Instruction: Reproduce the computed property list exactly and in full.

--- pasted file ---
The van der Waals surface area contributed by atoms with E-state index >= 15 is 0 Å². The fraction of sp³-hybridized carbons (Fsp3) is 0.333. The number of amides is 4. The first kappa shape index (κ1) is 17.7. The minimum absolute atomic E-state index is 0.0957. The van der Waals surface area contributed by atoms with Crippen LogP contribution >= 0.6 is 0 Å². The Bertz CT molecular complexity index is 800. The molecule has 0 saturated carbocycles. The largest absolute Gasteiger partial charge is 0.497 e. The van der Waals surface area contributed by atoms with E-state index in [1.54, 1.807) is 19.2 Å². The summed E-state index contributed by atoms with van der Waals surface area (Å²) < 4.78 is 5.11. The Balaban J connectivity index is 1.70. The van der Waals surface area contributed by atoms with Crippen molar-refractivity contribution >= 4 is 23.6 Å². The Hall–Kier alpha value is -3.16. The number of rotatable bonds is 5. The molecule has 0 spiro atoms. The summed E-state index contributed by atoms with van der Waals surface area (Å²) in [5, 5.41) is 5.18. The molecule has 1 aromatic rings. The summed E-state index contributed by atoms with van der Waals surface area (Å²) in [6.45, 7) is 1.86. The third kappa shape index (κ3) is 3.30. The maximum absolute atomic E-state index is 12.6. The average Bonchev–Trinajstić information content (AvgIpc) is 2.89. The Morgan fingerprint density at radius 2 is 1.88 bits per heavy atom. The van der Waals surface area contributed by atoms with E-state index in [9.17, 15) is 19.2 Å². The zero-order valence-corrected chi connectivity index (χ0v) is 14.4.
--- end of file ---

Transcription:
The van der Waals surface area contributed by atoms with E-state index >= 15 is 0 Å². The fraction of sp³-hybridized carbons (Fsp3) is 0.333. The number of amides is 4. The first kappa shape index (κ1) is 17.7. The minimum absolute atomic E-state index is 0.0957. The van der Waals surface area contributed by atoms with Crippen LogP contribution >= 0.6 is 0 Å². The Bertz CT molecular complexity index is 800. The molecule has 0 saturated carbocycles. The largest absolute Gasteiger partial charge is 0.497 e. The van der Waals surface area contributed by atoms with E-state index in [1.54, 1.807) is 19.2 Å². The summed E-state index contributed by atoms with van der Waals surface area (Å²) < 4.78 is 5.11. The Balaban J connectivity index is 1.70. The van der Waals surface area contributed by atoms with Crippen molar-refractivity contribution >= 4 is 23.6 Å². The Hall–Kier alpha value is -3.16. The number of rotatable bonds is 5. The molecule has 0 spiro atoms. The summed E-state index contributed by atoms with van der Waals surface area (Å²) in [5, 5.41) is 5.18. The molecule has 1 aromatic rings. The summed E-state index contributed by atoms with van der Waals surface area (Å²) in [6.45, 7) is 1.86. The third kappa shape index (κ3) is 3.30. The maximum absolute atomic E-state index is 12.6. The average Bonchev–Trinajstić information content (AvgIpc) is 2.89. The Morgan fingerprint density at radius 2 is 1.88 bits per heavy atom. The van der Waals surface area contributed by atoms with E-state index in [9.17, 15) is 19.2 Å². The zero-order valence-corrected chi connectivity index (χ0v) is 14.4.